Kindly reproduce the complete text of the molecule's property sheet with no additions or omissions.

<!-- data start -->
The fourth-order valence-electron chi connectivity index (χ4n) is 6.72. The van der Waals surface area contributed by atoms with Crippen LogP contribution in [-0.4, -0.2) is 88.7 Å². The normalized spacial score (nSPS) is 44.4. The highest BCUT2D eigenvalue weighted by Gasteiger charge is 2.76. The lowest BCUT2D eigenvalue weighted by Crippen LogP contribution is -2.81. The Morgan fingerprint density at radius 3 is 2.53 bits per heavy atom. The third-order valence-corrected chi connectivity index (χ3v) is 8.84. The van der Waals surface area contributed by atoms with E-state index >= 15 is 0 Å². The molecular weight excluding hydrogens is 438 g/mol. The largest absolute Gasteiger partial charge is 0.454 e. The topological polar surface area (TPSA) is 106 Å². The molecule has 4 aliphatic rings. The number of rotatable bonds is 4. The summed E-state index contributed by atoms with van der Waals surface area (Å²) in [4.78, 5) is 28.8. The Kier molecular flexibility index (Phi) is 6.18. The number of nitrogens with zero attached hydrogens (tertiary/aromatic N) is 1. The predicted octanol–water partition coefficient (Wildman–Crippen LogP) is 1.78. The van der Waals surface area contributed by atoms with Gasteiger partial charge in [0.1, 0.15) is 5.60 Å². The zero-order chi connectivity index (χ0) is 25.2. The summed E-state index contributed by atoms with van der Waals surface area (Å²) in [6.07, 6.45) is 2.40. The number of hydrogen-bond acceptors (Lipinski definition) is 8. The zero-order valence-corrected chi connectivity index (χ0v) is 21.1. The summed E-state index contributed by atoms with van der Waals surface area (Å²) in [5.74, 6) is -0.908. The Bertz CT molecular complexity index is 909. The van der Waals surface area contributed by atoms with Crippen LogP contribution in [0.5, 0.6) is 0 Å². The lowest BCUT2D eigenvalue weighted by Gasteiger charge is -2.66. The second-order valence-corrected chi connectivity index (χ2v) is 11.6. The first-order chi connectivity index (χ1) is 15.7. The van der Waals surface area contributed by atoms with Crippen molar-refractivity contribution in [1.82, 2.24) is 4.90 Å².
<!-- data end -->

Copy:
The fourth-order valence-electron chi connectivity index (χ4n) is 6.72. The van der Waals surface area contributed by atoms with Crippen LogP contribution in [-0.4, -0.2) is 88.7 Å². The normalized spacial score (nSPS) is 44.4. The highest BCUT2D eigenvalue weighted by Gasteiger charge is 2.76. The lowest BCUT2D eigenvalue weighted by Crippen LogP contribution is -2.81. The Morgan fingerprint density at radius 3 is 2.53 bits per heavy atom. The third-order valence-corrected chi connectivity index (χ3v) is 8.84. The van der Waals surface area contributed by atoms with E-state index >= 15 is 0 Å². The molecular weight excluding hydrogens is 438 g/mol. The largest absolute Gasteiger partial charge is 0.454 e. The topological polar surface area (TPSA) is 106 Å². The molecule has 4 aliphatic rings. The number of rotatable bonds is 4. The summed E-state index contributed by atoms with van der Waals surface area (Å²) in [4.78, 5) is 28.8. The Kier molecular flexibility index (Phi) is 6.18. The number of nitrogens with zero attached hydrogens (tertiary/aromatic N) is 1. The predicted octanol–water partition coefficient (Wildman–Crippen LogP) is 1.78. The van der Waals surface area contributed by atoms with Gasteiger partial charge in [0.1, 0.15) is 5.60 Å². The zero-order chi connectivity index (χ0) is 25.2. The summed E-state index contributed by atoms with van der Waals surface area (Å²) in [6.07, 6.45) is 2.40. The number of hydrogen-bond acceptors (Lipinski definition) is 8. The zero-order valence-corrected chi connectivity index (χ0v) is 21.1. The summed E-state index contributed by atoms with van der Waals surface area (Å²) in [5.74, 6) is -0.908. The Bertz CT molecular complexity index is 909. The van der Waals surface area contributed by atoms with Crippen LogP contribution in [0.5, 0.6) is 0 Å². The lowest BCUT2D eigenvalue weighted by Gasteiger charge is -2.66. The second-order valence-corrected chi connectivity index (χ2v) is 11.6. The first-order chi connectivity index (χ1) is 15.7. The van der Waals surface area contributed by atoms with Crippen molar-refractivity contribution in [1.82, 2.24) is 4.90 Å².